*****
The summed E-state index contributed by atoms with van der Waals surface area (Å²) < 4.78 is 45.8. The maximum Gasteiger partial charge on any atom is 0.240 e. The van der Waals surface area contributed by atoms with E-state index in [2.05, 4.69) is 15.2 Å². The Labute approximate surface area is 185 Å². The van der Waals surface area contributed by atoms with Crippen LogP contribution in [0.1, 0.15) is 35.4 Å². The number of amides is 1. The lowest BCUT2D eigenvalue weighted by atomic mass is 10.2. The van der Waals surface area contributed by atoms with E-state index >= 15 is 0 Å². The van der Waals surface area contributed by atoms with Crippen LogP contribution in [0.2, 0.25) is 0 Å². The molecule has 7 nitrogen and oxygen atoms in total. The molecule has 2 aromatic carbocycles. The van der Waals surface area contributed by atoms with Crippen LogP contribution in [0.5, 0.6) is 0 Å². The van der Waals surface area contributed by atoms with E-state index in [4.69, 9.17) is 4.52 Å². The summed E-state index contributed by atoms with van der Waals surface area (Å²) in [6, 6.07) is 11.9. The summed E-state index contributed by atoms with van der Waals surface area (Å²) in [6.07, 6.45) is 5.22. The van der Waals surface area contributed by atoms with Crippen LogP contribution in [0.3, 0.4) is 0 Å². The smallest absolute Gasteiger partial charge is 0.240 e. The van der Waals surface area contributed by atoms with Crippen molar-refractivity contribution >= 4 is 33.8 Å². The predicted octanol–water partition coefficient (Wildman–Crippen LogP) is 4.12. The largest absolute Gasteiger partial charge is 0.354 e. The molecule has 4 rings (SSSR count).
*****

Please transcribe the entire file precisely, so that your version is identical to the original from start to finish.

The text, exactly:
The summed E-state index contributed by atoms with van der Waals surface area (Å²) < 4.78 is 45.8. The maximum Gasteiger partial charge on any atom is 0.240 e. The van der Waals surface area contributed by atoms with E-state index in [2.05, 4.69) is 15.2 Å². The Labute approximate surface area is 185 Å². The van der Waals surface area contributed by atoms with Crippen LogP contribution in [0.1, 0.15) is 35.4 Å². The number of amides is 1. The lowest BCUT2D eigenvalue weighted by atomic mass is 10.2. The van der Waals surface area contributed by atoms with E-state index >= 15 is 0 Å². The van der Waals surface area contributed by atoms with Crippen LogP contribution in [0.2, 0.25) is 0 Å². The molecule has 7 nitrogen and oxygen atoms in total. The molecule has 2 aromatic carbocycles. The van der Waals surface area contributed by atoms with Crippen LogP contribution in [0.5, 0.6) is 0 Å². The van der Waals surface area contributed by atoms with E-state index in [4.69, 9.17) is 4.52 Å². The summed E-state index contributed by atoms with van der Waals surface area (Å²) in [6, 6.07) is 11.9. The summed E-state index contributed by atoms with van der Waals surface area (Å²) in [6.07, 6.45) is 5.22. The van der Waals surface area contributed by atoms with Crippen LogP contribution in [0.3, 0.4) is 0 Å². The smallest absolute Gasteiger partial charge is 0.240 e. The van der Waals surface area contributed by atoms with Crippen molar-refractivity contribution >= 4 is 33.8 Å². The predicted octanol–water partition coefficient (Wildman–Crippen LogP) is 4.12. The largest absolute Gasteiger partial charge is 0.354 e. The molecule has 4 rings (SSSR count).